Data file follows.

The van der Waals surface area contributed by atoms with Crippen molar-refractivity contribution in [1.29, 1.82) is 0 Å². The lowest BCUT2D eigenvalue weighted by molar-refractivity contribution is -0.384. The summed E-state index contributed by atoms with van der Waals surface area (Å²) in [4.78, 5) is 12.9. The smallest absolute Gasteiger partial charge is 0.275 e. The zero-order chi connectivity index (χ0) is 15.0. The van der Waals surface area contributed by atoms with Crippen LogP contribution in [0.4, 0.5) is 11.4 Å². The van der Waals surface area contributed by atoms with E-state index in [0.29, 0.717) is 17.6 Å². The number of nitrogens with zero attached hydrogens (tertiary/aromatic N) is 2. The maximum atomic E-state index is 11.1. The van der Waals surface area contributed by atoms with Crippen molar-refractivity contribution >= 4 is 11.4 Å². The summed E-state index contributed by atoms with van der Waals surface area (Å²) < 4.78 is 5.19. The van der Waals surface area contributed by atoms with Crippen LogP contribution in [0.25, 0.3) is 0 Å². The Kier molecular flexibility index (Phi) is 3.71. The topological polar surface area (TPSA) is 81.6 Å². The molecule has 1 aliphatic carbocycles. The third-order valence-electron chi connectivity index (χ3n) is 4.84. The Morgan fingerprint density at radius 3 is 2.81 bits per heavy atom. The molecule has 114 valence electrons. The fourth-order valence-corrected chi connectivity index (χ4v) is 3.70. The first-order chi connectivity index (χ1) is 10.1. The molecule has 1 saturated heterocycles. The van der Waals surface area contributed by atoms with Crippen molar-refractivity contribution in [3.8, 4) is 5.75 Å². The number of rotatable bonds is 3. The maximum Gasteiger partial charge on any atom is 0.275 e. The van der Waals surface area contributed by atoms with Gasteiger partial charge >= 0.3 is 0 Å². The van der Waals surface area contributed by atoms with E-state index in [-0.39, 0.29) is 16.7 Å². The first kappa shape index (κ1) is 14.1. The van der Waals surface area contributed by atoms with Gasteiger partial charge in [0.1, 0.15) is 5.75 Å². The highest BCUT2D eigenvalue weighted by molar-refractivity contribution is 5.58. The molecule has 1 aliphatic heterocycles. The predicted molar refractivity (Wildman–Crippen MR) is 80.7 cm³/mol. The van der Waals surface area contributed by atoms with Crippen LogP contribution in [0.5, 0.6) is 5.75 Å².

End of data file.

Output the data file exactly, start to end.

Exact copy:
The van der Waals surface area contributed by atoms with Crippen molar-refractivity contribution in [1.29, 1.82) is 0 Å². The lowest BCUT2D eigenvalue weighted by molar-refractivity contribution is -0.384. The summed E-state index contributed by atoms with van der Waals surface area (Å²) in [4.78, 5) is 12.9. The smallest absolute Gasteiger partial charge is 0.275 e. The zero-order chi connectivity index (χ0) is 15.0. The van der Waals surface area contributed by atoms with Crippen LogP contribution in [0.4, 0.5) is 11.4 Å². The van der Waals surface area contributed by atoms with E-state index in [0.29, 0.717) is 17.6 Å². The number of nitrogens with zero attached hydrogens (tertiary/aromatic N) is 2. The maximum atomic E-state index is 11.1. The van der Waals surface area contributed by atoms with Crippen molar-refractivity contribution >= 4 is 11.4 Å². The summed E-state index contributed by atoms with van der Waals surface area (Å²) < 4.78 is 5.19. The van der Waals surface area contributed by atoms with Crippen LogP contribution in [0.25, 0.3) is 0 Å². The Kier molecular flexibility index (Phi) is 3.71. The topological polar surface area (TPSA) is 81.6 Å². The molecule has 1 aliphatic carbocycles. The third-order valence-electron chi connectivity index (χ3n) is 4.84. The Morgan fingerprint density at radius 3 is 2.81 bits per heavy atom. The molecule has 114 valence electrons. The fourth-order valence-corrected chi connectivity index (χ4v) is 3.70. The first-order chi connectivity index (χ1) is 10.1. The molecule has 1 saturated heterocycles. The van der Waals surface area contributed by atoms with Crippen molar-refractivity contribution in [3.8, 4) is 5.75 Å². The number of rotatable bonds is 3. The maximum Gasteiger partial charge on any atom is 0.275 e. The van der Waals surface area contributed by atoms with Gasteiger partial charge >= 0.3 is 0 Å². The van der Waals surface area contributed by atoms with E-state index in [-0.39, 0.29) is 16.7 Å². The first kappa shape index (κ1) is 14.1. The van der Waals surface area contributed by atoms with Gasteiger partial charge in [0.1, 0.15) is 5.75 Å². The highest BCUT2D eigenvalue weighted by molar-refractivity contribution is 5.58. The molecule has 1 aliphatic heterocycles. The predicted molar refractivity (Wildman–Crippen MR) is 80.7 cm³/mol. The van der Waals surface area contributed by atoms with Crippen LogP contribution in [0.5, 0.6) is 5.75 Å².